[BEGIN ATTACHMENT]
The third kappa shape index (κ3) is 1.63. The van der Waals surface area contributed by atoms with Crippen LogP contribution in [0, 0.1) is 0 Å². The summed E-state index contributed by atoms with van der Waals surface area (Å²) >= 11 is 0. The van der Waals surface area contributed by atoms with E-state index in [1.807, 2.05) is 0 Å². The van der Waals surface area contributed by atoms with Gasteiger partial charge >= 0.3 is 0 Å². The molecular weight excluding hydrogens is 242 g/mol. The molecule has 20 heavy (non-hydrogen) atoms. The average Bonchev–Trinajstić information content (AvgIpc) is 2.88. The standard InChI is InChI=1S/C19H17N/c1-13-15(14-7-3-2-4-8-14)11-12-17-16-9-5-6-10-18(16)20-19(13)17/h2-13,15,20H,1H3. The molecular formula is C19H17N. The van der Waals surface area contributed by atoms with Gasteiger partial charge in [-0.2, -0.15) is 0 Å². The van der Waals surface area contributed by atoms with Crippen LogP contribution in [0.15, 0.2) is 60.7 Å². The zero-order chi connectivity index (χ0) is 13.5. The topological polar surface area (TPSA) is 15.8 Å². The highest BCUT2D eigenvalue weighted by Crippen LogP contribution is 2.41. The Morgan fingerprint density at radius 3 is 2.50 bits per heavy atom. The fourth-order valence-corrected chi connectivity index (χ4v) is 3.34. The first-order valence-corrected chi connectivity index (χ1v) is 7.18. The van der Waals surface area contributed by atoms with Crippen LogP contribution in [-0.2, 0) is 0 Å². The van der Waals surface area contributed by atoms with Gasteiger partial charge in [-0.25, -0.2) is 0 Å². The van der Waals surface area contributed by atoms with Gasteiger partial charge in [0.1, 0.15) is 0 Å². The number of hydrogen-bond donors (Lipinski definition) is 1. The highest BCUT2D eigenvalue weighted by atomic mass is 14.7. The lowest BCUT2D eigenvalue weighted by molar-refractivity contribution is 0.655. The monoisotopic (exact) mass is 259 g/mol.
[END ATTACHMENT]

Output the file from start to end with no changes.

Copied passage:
The third kappa shape index (κ3) is 1.63. The van der Waals surface area contributed by atoms with Crippen LogP contribution in [0, 0.1) is 0 Å². The summed E-state index contributed by atoms with van der Waals surface area (Å²) >= 11 is 0. The van der Waals surface area contributed by atoms with E-state index in [1.807, 2.05) is 0 Å². The van der Waals surface area contributed by atoms with Gasteiger partial charge >= 0.3 is 0 Å². The molecular weight excluding hydrogens is 242 g/mol. The molecule has 20 heavy (non-hydrogen) atoms. The average Bonchev–Trinajstić information content (AvgIpc) is 2.88. The standard InChI is InChI=1S/C19H17N/c1-13-15(14-7-3-2-4-8-14)11-12-17-16-9-5-6-10-18(16)20-19(13)17/h2-13,15,20H,1H3. The molecular formula is C19H17N. The van der Waals surface area contributed by atoms with Gasteiger partial charge in [-0.2, -0.15) is 0 Å². The van der Waals surface area contributed by atoms with Crippen LogP contribution in [0.15, 0.2) is 60.7 Å². The zero-order chi connectivity index (χ0) is 13.5. The topological polar surface area (TPSA) is 15.8 Å². The highest BCUT2D eigenvalue weighted by Crippen LogP contribution is 2.41. The Morgan fingerprint density at radius 3 is 2.50 bits per heavy atom. The fourth-order valence-corrected chi connectivity index (χ4v) is 3.34. The first-order valence-corrected chi connectivity index (χ1v) is 7.18. The van der Waals surface area contributed by atoms with Crippen LogP contribution in [-0.2, 0) is 0 Å². The van der Waals surface area contributed by atoms with Gasteiger partial charge in [-0.25, -0.2) is 0 Å². The van der Waals surface area contributed by atoms with Gasteiger partial charge in [0.1, 0.15) is 0 Å². The number of hydrogen-bond donors (Lipinski definition) is 1. The highest BCUT2D eigenvalue weighted by atomic mass is 14.7. The lowest BCUT2D eigenvalue weighted by molar-refractivity contribution is 0.655. The monoisotopic (exact) mass is 259 g/mol.